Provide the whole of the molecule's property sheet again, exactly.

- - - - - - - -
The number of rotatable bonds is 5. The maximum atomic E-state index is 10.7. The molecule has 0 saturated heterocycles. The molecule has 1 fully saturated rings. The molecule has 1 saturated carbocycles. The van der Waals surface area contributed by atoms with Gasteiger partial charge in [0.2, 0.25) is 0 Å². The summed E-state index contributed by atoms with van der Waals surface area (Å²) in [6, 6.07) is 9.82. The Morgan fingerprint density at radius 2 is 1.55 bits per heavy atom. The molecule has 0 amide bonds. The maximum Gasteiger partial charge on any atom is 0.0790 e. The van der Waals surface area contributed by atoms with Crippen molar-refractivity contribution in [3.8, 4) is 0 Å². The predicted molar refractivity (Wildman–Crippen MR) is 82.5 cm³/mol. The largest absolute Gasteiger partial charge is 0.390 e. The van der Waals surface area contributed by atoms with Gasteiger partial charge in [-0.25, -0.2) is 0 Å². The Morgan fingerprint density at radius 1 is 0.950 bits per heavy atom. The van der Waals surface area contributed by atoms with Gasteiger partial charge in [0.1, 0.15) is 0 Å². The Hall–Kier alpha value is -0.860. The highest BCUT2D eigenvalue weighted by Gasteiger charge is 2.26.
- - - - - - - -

The number of rotatable bonds is 5. The maximum atomic E-state index is 10.7. The molecule has 0 saturated heterocycles. The molecule has 1 fully saturated rings. The molecule has 1 saturated carbocycles. The van der Waals surface area contributed by atoms with Gasteiger partial charge in [0.2, 0.25) is 0 Å². The summed E-state index contributed by atoms with van der Waals surface area (Å²) in [6, 6.07) is 9.82. The Morgan fingerprint density at radius 2 is 1.55 bits per heavy atom. The molecule has 0 amide bonds. The maximum Gasteiger partial charge on any atom is 0.0790 e. The van der Waals surface area contributed by atoms with Crippen molar-refractivity contribution in [3.8, 4) is 0 Å². The predicted molar refractivity (Wildman–Crippen MR) is 82.5 cm³/mol. The largest absolute Gasteiger partial charge is 0.390 e. The van der Waals surface area contributed by atoms with Gasteiger partial charge in [-0.25, -0.2) is 0 Å². The Morgan fingerprint density at radius 1 is 0.950 bits per heavy atom. The van der Waals surface area contributed by atoms with Gasteiger partial charge in [0.1, 0.15) is 0 Å². The Hall–Kier alpha value is -0.860. The highest BCUT2D eigenvalue weighted by Gasteiger charge is 2.26.